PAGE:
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Sports Illustrated has been known since it was founded in 1954 for talented writers who craft engaging you-are-there features, and Greg Bishop is no exception.
But many Twitter users are indicating, in so many words, that Bishop should stick to sports after venturing into the Constitution, law and politics.
In a tweet promoting his lengthy story on fired high school football coach Joe Kennedy’s prayer case in the Supreme Court, Bishop called the expected upcoming ruling in Kennedy’s favor “an erosion of a bedrock of American democracy.”
Bishop wrote that after having conducted a brief prayer on the field after every game for eight seasons, the decision to engage in a legal battle after the district told him to stop praying was “theatrics” and a “performative … plea for attention.”
Kennedy’s case, the sports writer said, became a “culture-war cudgel,” and the coach himself became “a human embodiment of a country that’s deeply divided; a religious movement that’s surging with momentum, even as organized religion becomes increasingly less popular; and, most of all, a powerful right-wing machine many say is employing a timeless division tactic: us vs. them.”
“To them, he’s a hero, David slaying an anti-faith Goliath,” Bishop continued. “To others, he’s a sledgehammer aimed at a bedrock of democracy: the separation of church and state.”
That interpretation of the Constitution hinges on Thomas Jefferson’s use of the language “separation of church and state” in a letter. The words, however, appear nowhere in the Constitution. The Founders explained in the Federalist papers that the intent of the First Amendment is to protect religious worship from government interference, and it simply states that “Congress shall make no law respecting an establishment of religion, or prohibiting the free exercise thereof from establishing a law respecting an establishment of religion, or prohibiting the free exercise thereof.”
Bishop dives deeper, parroting the Democratic Party’s slanderous narrative that Kennedy represents “the other side” of the country’s sharp divide, whose members – according to four “scholars” with whom he consulted – are best described as “white Christian nationalists.”
“They believe America was created by a preeminence of people like themselves and should always have laws in place that reflect America’s origins,” Bishop wrote.
Republican Sen. Jim Lankford of Oklahoma was among the Twitter users who reacted to Bishop’s post.
“Actually, the Court affirming Coach Kennedy’s right to live his faith upholds the bedrock of our democracy – it doesn’t erode it,” he wrote.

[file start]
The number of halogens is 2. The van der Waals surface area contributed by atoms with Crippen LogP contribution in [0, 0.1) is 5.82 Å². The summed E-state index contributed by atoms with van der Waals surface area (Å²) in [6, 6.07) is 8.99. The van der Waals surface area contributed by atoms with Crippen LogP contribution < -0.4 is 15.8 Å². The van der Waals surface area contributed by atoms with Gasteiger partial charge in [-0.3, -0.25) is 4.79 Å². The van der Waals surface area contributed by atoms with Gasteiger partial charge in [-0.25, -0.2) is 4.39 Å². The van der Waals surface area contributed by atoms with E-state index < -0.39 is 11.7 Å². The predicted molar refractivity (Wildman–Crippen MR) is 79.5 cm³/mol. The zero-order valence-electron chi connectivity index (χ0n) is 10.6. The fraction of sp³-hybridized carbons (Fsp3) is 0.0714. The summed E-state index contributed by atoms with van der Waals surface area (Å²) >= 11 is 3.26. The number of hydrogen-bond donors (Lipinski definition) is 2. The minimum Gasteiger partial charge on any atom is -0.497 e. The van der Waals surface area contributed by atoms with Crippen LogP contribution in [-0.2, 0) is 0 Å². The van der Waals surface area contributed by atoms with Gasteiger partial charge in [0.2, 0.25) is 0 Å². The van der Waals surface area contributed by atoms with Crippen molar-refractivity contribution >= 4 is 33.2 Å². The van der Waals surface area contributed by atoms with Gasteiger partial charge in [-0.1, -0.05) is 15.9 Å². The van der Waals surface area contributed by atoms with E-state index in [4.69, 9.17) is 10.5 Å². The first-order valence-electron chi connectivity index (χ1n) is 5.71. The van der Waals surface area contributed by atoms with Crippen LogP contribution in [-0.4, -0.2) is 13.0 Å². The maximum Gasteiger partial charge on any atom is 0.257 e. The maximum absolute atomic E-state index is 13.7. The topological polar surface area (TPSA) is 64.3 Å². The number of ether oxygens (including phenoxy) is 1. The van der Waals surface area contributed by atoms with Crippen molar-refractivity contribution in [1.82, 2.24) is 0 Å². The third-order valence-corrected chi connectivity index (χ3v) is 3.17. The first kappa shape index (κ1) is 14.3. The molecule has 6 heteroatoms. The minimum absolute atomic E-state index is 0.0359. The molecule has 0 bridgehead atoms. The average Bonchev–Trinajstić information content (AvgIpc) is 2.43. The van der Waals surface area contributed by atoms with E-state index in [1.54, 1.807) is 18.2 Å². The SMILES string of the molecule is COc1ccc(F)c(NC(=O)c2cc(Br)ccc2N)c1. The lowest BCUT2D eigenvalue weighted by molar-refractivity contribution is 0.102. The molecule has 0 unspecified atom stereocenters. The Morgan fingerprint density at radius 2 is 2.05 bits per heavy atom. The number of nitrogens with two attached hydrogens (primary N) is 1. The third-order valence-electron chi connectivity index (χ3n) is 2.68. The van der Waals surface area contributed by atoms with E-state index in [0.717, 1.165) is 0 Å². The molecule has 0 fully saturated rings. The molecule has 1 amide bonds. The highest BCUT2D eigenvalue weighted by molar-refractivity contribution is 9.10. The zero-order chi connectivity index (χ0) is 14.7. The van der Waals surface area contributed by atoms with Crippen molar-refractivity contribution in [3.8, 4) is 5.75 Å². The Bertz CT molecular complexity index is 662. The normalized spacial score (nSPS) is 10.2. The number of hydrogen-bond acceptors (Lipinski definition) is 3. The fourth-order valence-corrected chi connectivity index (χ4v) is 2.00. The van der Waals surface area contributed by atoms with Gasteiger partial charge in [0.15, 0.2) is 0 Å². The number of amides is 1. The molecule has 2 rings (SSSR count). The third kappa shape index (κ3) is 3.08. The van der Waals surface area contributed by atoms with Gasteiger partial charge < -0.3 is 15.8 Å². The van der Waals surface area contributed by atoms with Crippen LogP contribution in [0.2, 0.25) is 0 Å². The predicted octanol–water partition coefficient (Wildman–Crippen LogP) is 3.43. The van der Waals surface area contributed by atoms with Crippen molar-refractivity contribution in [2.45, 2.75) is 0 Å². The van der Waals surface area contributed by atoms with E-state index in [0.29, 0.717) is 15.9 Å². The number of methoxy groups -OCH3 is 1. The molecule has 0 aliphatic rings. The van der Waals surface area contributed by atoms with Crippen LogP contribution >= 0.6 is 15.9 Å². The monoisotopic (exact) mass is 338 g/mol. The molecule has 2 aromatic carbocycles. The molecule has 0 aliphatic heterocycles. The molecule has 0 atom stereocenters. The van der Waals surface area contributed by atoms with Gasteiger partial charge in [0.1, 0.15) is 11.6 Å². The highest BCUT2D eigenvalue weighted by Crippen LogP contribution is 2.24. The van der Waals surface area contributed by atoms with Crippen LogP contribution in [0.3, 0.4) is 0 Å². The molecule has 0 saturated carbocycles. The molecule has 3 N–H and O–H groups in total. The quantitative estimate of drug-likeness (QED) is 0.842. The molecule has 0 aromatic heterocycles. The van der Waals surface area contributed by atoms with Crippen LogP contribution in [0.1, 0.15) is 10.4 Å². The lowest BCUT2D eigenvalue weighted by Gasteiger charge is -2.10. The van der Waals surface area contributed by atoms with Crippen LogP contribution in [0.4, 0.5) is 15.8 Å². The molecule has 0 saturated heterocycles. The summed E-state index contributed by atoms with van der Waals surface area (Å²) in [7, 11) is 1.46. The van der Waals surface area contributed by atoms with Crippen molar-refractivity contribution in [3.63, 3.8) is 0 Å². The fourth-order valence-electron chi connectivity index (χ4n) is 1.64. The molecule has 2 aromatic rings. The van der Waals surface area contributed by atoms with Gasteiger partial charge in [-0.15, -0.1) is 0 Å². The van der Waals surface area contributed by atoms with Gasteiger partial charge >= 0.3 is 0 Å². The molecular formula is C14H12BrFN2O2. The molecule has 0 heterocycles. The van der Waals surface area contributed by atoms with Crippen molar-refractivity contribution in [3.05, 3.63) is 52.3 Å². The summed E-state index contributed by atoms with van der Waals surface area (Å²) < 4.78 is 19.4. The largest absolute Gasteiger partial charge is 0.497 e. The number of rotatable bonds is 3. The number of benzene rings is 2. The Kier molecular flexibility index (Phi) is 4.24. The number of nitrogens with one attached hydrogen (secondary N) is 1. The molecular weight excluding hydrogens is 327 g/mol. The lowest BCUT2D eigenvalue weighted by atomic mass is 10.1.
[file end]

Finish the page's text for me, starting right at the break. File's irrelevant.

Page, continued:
Former NFL placekicker Jay Feely tweeted: “Disappointing article Greg. I knelt and prayed after every game I played in the NFL. It was my way of publicly thanking god. With all the challenges in todays society we should encourage faith not discourage.
“Freedom OF religion is very different than freedom FROM religion,” he wrote.
‘One side uses facts’
One of the scholars Bishop cites in his article is Rachel Laser, the lead lawyer for the Bremerton School District in the Kennedy case. Laser also happens to be the president and CEO of Americans United for Separation of Church and State, which was founded in 1947 in reaction to Supreme Court’s ruling in Everson v. Board of Education that spending tax funds to bus children to religious schools did not breach the First Amendment.
Laser said both sides in the culture war push for their version of “rights.”
“But Laser makes a critical distinction in how they push,” the sports writer says. “One side uses facts, she says. The other, she believes, distorts them. (Four scholars agreed.)”
Eventually, Bishop comes down to informing his readers that even though the “white Christian majority” shrank, “the Christian conservative base was reinvigorated and emboldened over the past seven years, anyway.”
“That owes mostly to Donald Trump’s presidency, his proposed Muslim ban and anti-immigration stances, his border wall and inciting rhetoric; and his appointments of religious conservatives to the judiciary’s most powerful positions.”
On Tuesday morning, Kennedy and his attorney, Jeremy Dys of First Liberty Institute, reacted to the Sports Illustrated story.
They said they didn’t have a beef with Bishop but with the magazine’s editors, particularly for the headline “When Faith and Football Teamed Up Against American Democracy.”
And the subhed said: “The U.S. Supreme Court will soon decide the case of a football coach at a public high school who was told he wasn’t allowed to pray on the field in front of players. The expected result is a win for the coach—and the further erosion of the separation between church and state.”
See the ‘Fox & Friends’ segment with Joe Kennedy:
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This article was originally published by the WND News Center.